Temperatures dipped into the mid-30s overnight, yet I rose before dawn, stoking the fire. As usual, Bryan slept in. After a seemingly interminable period, I departed easterly on the Ridge Trail, going up and down up and down, into chilly shade and warm sun. Views continued to the southeast. Rhododendron, mountain laurel and hemlocks added a touch of green to the otherwise barren woodlands. The vertical walls of Shillalah Creek gorge reflected the sun in the distance. Finally, I reached the spur trail to Indian Rock, one of several natural stone shelters in the park that were once used by aboriginals dating back thousands of years.

I then headed to the Hensley settlement, a collection of pioneer homes dating back to the early 1900s, when Sherman Hensley settled on this mountaintop, ostensibly to get away from encroaching civilization of phones and cars, but he and his group were actually getting away in order to make moonshine. To be fair, they also grew crops and did metal forging, which they also took down off the mountain to sell.

The collection of over 40 buildings, from springhouses to barns to homes, even a schoolhouse, was a sight to behold. Nearby, deer grazed placidly in the meadows. The bright sun whipped up a wind that blasted through the Hensley settlement as I explored the lonely buildings. The settlement was abandoned for good in 1951, when Sherman Hensley, age 70, left. He was the last man on the mountaintop colony that peaked at 100 residents. Jobs and civilization proved to be too much of a lure.

It was just a short distance beyond the settlement to our second night’s destination, Hensley Camp. The level, grassy site is shaded by pines and oaks. A nearby spring provided drinking water. We passed the evening before a wind-whipped fire, occasionally pushing smoke in our faces as we cooked brats and beans. The two of us reflected on life at the Hensley settlement and the isolation it brought. Yet, the Hensley settlement offered a simple way of living, free of the rush-rush lifestyle we live today, complicated by the electronic chains that bind us.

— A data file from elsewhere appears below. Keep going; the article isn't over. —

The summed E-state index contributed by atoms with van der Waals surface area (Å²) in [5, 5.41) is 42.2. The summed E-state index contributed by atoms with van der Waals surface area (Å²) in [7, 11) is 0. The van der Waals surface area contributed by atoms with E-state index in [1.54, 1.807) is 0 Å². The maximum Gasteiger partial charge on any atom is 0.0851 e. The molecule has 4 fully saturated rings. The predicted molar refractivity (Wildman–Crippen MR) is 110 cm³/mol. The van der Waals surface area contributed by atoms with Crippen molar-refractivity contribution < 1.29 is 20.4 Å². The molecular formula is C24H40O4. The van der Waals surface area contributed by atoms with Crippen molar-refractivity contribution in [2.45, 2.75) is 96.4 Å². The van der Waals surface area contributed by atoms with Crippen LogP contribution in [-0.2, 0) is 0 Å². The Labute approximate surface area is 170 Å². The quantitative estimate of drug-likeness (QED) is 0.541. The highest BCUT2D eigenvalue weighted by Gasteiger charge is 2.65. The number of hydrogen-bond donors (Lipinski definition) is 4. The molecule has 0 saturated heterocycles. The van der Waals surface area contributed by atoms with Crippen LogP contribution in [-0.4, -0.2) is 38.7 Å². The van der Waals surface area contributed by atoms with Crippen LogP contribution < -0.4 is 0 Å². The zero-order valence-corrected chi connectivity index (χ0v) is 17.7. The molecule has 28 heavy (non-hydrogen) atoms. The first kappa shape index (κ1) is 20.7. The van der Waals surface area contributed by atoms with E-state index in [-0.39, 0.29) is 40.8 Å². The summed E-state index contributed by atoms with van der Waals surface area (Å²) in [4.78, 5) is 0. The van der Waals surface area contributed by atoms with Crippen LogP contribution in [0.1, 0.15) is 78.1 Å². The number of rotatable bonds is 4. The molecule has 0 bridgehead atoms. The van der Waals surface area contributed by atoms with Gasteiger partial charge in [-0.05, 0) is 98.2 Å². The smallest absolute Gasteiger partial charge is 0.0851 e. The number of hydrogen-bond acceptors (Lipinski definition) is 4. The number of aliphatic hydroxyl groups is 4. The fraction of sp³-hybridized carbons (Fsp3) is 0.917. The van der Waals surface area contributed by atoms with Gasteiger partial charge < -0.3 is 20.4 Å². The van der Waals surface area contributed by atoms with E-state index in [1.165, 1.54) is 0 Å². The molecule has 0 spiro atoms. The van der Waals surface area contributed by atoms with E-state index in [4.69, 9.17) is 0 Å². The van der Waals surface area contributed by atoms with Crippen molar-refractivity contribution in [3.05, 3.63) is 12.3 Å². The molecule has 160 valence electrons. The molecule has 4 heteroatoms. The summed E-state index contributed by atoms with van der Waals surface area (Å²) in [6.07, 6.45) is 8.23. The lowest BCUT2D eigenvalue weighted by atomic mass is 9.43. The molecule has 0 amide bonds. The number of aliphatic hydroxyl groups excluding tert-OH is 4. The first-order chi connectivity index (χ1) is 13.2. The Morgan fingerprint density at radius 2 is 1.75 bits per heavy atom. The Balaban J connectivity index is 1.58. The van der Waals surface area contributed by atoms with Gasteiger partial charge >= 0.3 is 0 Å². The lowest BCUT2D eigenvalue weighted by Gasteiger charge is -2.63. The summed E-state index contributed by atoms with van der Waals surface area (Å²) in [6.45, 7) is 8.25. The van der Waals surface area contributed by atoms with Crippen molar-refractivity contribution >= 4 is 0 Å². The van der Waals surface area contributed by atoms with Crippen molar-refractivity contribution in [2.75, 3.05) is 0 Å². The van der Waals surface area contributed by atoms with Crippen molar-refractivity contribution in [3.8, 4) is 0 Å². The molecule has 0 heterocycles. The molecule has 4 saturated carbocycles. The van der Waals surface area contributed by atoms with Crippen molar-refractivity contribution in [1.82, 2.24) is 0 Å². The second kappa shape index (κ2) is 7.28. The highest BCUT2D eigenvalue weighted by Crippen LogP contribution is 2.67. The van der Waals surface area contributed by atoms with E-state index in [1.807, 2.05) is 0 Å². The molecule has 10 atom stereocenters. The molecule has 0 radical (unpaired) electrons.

Views near and distant continued the next day as I hiked among the summit’s boulder gardens. Two highlights lay ahead. Sand Cave is simply one of the largest rock shelters in the Southeast. The sand-floored rockhouse is complemented with a waterfall and is one of those special places that make you glad it is a protected part of a national park. It was a short distance from Sand Cave to the White Rocks campsite that completed our easy five-mile day. The campsite, located on a wooded slope, leaves much to be desired; however, its proximity to the White Rocks made staying there worthwhile.

That afternoon we headed up to the open stone slab overlooking the lowlands below. From 3,400-foot White Rocks fell the ridge and valley country of Virginia and Tennessee. The Great Smoky Mountains and the Southern Appalachian chain framed the vista to the south. A punishing wind atop the stone viewpoint limited how long we stayed before retiring to the campsite.

A front was moving in, so we pitched our tarps and waited for the precipitation. But it didn’t come until the next morning, just as I was starting a pre-dawn coffee fire. Luckily, the shower quickly dissipated, leaving us time to descend the Ewing trail where Bryan’s car awaited. Thus ended our three-night trek at Cumberland Gap National Park.